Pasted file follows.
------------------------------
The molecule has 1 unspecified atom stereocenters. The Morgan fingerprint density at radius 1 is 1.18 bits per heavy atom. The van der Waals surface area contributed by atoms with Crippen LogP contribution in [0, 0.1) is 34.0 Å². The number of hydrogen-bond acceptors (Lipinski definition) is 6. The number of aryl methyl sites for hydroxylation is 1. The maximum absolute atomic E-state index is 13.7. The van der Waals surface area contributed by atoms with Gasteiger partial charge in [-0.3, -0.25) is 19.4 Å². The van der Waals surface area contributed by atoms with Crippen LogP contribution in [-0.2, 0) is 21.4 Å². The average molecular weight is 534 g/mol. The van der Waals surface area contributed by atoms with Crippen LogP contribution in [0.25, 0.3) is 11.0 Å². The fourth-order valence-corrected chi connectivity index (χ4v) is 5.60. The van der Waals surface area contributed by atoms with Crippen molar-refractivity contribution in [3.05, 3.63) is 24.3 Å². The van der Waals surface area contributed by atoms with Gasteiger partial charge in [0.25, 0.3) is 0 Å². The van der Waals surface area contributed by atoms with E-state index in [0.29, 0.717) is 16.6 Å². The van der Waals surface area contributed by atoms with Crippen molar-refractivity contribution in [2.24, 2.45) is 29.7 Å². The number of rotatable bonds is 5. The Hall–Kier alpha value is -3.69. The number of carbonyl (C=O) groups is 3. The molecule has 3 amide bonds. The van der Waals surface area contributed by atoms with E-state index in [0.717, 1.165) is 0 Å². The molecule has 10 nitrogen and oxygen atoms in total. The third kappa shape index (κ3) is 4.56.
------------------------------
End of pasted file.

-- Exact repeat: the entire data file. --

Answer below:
The molecule has 1 unspecified atom stereocenters. The Morgan fingerprint density at radius 1 is 1.18 bits per heavy atom. The van der Waals surface area contributed by atoms with Crippen LogP contribution in [0, 0.1) is 34.0 Å². The number of hydrogen-bond acceptors (Lipinski definition) is 6. The number of aryl methyl sites for hydroxylation is 1. The maximum absolute atomic E-state index is 13.7. The van der Waals surface area contributed by atoms with Gasteiger partial charge in [-0.3, -0.25) is 19.4 Å². The van der Waals surface area contributed by atoms with Crippen LogP contribution in [-0.2, 0) is 21.4 Å². The average molecular weight is 534 g/mol. The van der Waals surface area contributed by atoms with Crippen LogP contribution in [0.25, 0.3) is 11.0 Å². The fourth-order valence-corrected chi connectivity index (χ4v) is 5.60. The van der Waals surface area contributed by atoms with Crippen molar-refractivity contribution in [3.05, 3.63) is 24.3 Å². The van der Waals surface area contributed by atoms with Gasteiger partial charge in [0.25, 0.3) is 0 Å². The van der Waals surface area contributed by atoms with E-state index in [0.29, 0.717) is 16.6 Å². The van der Waals surface area contributed by atoms with Crippen molar-refractivity contribution in [2.24, 2.45) is 29.7 Å². The number of rotatable bonds is 5. The Hall–Kier alpha value is -3.69. The number of carbonyl (C=O) groups is 3. The molecule has 3 amide bonds. The van der Waals surface area contributed by atoms with E-state index in [0.717, 1.165) is 0 Å². The molecule has 10 nitrogen and oxygen atoms in total. The third kappa shape index (κ3) is 4.56.